European Commission Finalizes PSD2 Authentication Rules For Corporate Cards

With Europe’s PSD2 fast-approaching implementation, there are still key questions surrounding the new payments regulations. Among them: whether or not PSD2’s Strong Customer Authentication (SCA) requirements will apply to corporate payments.

According to reports in Business Travel News on Wednesday (Dec. 6), the European Commission (EC) has finalized its ruling on the matter and has exempted corporate payments from its payment security authentication rules.

Strong Customer Authentication rules require an additional level of authentication when a payment is made; in the consumer payments space, that could mean a requirement that a cardholder is texted a four-digit PIN number to verify their identity at card-not-present transactions.

The European Banking Authority has opposed calls for the EC to omit corporate card payments from SCA rules.

As Business Travel News explained, some travel industry players argue that these rules could not reasonably be applied to corporate payments when using products like lodge and commercial cards, because these cards are not used by just one person. Other industry players also argue that because fraud rates are lower in corporate payments compared to consumer payments, there is no need for additional verification measures.

According to reports, the European Commission’s decision exempts virtual corporate cards, lodge cards and corporate pay cards from Strong Customer Authentication requirements under PSD2.

In an interview with the publication, Sari Viljamaa, managing director of Finland’s Business Travel Association, said the decision is a win for the corporate payments industry, but concerns remain.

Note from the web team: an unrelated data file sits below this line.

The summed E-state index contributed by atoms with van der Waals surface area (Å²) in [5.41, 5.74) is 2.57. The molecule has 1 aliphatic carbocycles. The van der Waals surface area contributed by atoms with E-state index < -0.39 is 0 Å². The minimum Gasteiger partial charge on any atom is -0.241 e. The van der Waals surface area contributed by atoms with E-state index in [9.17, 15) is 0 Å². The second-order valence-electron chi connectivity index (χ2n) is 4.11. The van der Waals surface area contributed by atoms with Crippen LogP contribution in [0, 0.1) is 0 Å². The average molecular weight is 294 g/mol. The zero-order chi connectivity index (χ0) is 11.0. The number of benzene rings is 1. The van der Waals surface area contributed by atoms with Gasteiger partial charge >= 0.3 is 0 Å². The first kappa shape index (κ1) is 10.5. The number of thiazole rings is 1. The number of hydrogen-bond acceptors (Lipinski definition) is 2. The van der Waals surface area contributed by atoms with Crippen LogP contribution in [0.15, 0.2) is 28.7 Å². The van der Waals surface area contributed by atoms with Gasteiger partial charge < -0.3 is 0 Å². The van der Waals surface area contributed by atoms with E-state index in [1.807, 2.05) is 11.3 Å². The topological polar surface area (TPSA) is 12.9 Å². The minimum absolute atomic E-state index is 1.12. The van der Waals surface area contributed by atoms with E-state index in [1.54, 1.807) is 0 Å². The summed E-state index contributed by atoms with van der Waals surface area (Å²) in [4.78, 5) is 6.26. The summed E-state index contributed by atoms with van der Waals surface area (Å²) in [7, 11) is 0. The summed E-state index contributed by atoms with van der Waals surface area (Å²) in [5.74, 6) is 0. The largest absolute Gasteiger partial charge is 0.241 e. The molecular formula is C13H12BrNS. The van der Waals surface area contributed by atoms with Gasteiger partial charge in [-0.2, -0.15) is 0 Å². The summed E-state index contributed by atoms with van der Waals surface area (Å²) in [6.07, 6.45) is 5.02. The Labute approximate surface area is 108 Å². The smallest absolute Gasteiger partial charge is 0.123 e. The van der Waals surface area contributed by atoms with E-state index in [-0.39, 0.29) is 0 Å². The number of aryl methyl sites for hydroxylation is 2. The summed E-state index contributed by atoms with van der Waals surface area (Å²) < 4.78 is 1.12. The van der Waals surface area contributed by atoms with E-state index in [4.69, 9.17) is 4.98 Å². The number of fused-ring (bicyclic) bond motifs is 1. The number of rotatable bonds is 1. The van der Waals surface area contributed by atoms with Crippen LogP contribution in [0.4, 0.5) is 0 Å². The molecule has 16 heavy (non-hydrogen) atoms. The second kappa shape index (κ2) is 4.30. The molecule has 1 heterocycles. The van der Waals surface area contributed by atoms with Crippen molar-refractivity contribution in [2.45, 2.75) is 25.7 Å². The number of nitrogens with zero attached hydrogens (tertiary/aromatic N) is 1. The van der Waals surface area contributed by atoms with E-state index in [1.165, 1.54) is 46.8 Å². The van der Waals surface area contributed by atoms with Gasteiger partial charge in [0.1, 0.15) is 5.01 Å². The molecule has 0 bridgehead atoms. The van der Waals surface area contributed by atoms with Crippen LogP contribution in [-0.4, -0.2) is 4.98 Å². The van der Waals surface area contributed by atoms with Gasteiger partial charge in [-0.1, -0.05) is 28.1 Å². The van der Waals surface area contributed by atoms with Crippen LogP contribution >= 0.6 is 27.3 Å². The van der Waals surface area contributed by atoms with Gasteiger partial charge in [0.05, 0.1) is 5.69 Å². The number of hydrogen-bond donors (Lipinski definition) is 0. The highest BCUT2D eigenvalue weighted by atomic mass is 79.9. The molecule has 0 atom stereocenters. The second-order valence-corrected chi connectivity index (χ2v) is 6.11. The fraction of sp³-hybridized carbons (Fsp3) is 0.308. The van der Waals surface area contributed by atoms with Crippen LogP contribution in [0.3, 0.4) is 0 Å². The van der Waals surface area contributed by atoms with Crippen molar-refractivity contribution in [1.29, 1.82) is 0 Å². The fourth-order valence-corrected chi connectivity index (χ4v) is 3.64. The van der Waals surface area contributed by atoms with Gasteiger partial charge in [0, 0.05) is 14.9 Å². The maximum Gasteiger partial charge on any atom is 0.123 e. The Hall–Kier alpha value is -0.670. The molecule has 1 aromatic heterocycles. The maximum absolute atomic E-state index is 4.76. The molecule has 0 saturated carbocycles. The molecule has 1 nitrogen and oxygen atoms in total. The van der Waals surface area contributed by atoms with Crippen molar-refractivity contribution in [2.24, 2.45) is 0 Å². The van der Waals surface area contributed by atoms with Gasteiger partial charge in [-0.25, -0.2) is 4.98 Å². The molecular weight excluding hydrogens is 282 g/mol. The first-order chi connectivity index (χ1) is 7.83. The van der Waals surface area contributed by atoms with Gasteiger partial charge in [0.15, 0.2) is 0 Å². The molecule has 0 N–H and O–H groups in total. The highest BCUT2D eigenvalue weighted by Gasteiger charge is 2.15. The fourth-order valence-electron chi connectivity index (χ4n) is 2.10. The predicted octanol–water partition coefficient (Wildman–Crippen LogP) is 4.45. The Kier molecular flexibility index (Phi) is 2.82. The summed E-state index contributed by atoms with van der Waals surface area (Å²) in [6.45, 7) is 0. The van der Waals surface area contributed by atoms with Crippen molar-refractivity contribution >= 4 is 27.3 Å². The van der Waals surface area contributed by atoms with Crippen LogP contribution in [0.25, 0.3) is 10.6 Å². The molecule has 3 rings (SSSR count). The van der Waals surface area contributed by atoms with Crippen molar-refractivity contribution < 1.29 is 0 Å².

“It’s good news this won’t be extended to B2B transactions, but I am still a little worried that there will be room for national legislators to make their own interpretations,” the executive said. The publication noted that the Nordic region’s four travel management groups have estimated as much as 97 percent of their clients’ airline bookings are made through travel management companies via lodge cards.

Patrick Diemer, CEO of corporate payments firm AirPlus International, also noted that individual pay cards used by corporate travelers may still fall under SCA rules.

“Lodge cards, virtual cards and corporate cards with corporate pay are fine, but SCA still is required for plastic cards [that] don’t fall under the exemption,” he said. Reports added that some business travelers may be using individual corporate cards or may have their own personal cards on file with their travel management companies, which would still fall under SCA rules.

Paul Raymond, director of Strategic Relationships at corporate payments firm Conferma, added that the EC’s ruling doesn’t mean corporate payment players in Europe can ignore SCA rules altogether.

“We need to prepare for SCA anyway, so we are looking to see if there is a secure, easy way to do this,” he told the publication.